2. The State moved to prohibit Pickens from arguing any Fourth Amendment matters to the jury during closing argument. Pickens opposed the motion, contending that in slamming the door on Officer Krueger he was simply defending his habitat, making his arrest for simple battery illegal. He contends the legality of his warrantless arrest was a jury question, citing Ridley v. State, 176 Ga. App. 669 (337 SE2d 382) (1985); Davis v. State, 172 Ga. App. 193, 194 (1) (322 SE2d 497) (1984). According to Pickens, the court committed harmful error in granting the State's motion and not allowing him to argue the point to the jury, since testimony suggested that the search was conducted incident to illegal arrest, which would have made the fruits of the search excludable.
Pickens does not identify a place in the record where testimony suggests that his motel room was searched incident to his arrest for simple battery, and we have found none. As discussed in Division 1 (b), no search was even conducted until after contraband was seen in plain view.
Moreover, a jury determines the legality of an arrest only when the possibility of an illegal arrest would have justified the accused's actions in defending against the arrest and thus provides a defense to the offense charged. Roberts v. State, 175 Ga. App. 326, 331 (333 SE2d 189) (1985) (Beasley, J., concurring specially).
Determining the validity of Pickens' arrest was not to ascertain if he had a defense to the crime for which he was charged, i.e., drug trafficking, but instead was for the legal issue of evidence admissibility vis-a-vis the Fourth Amendment. Uncontroverted testimony that Pickens committed a battery was heard at the motion to suppress hearing, where the court sits as the exclusive factfinder pursuant to OCGA 17-5-30 (a). It requires the judge to "receive evidence out of the presence of the jury on any issue of fact necessary to determine the motion." OCGA 17-5-30 (b). Accordingly, Pickens was not entitled to a jury decision on this issue. Rogers v. State, 155 Ga. App. 685, 686 (272 SE2d 549) (1980).
3. Two enumerations of error relate to the absence from trial of Kitty Smith, who had left her employment at the motel and moved out of state.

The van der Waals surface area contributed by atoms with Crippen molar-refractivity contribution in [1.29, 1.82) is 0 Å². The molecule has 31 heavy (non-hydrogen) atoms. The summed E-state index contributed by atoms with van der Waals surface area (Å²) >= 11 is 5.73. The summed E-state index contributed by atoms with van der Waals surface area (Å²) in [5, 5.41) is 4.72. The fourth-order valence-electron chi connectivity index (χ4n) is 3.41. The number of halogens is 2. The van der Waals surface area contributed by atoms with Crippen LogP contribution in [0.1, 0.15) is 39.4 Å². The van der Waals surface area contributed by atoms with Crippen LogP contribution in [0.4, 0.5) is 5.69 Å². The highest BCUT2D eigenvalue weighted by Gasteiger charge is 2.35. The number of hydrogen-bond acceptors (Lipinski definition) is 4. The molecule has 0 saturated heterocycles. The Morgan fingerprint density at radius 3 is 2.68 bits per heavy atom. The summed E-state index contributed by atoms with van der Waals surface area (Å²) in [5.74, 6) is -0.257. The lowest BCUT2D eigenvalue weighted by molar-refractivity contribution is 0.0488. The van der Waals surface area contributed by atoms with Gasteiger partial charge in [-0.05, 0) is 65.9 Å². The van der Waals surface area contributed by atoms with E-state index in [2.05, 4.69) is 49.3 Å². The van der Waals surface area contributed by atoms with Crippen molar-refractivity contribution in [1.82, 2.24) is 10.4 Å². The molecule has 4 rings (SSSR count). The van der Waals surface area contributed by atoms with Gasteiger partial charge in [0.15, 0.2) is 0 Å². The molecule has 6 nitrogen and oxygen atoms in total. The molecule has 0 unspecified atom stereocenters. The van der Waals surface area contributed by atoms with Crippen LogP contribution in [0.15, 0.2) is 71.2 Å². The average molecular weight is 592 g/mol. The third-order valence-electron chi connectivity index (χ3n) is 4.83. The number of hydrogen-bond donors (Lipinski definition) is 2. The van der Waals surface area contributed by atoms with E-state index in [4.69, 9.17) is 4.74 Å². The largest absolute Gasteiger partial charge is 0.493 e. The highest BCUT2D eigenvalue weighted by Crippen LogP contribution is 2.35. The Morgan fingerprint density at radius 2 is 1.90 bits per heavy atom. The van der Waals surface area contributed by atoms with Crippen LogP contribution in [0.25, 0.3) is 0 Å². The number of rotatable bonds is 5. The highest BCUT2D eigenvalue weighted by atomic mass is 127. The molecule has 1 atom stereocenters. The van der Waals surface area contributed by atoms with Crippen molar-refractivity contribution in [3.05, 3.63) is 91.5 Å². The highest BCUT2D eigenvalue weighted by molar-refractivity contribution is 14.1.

(a) Pickens asserts the court erred by precluding him from reading into evidence Smith's sworn testimony taken at the motion to suppress hearing, because she could not be located to testify at trial after a diligent search. Smith testified she had given a key to Pickens' room to Officer Krueger, who initially denied he had been given a key and later testified he did not remember, since at times police are given room keys in these situations and not at others. Pickens desired to use Smith's testimony to impeach Krueger.
OCGA 24-3-10 provides, "The testimony of a witness since deceased, disqualified, or inaccessible for any cause which was given under oath on a former trial upon substantially the same issue and between substantially the same parties may be proved by anyone who heard it and who professes to remember the substance of the entire testimony as to the particular matter about which he testifies." This exception to the hearsay rule permits but it does not mandate admission of such testimony, especially when duplicative of other evidence admitted. A Risk Management Report prepared by motel personnel indicated Krueger was supplied with the key. See generally Chambers v. State, 205 Ga. App. 78, 79 (2) (421 SE2d 326) (1992); see also Williams v. State, 214 Ga. App. 280, 281 (4) (447 SE2d 676) (1994), aff'd, 265 Ga. 471 (457 SE2d 665) (1995): "Under OCGA 24-3-10, the testimony of an unavailable witness given at a previous trial may be admitted at a subsequent proceeding. . . ." (Emphasis supplied.) Williams, 214 Ga. App. at 281-282 (4).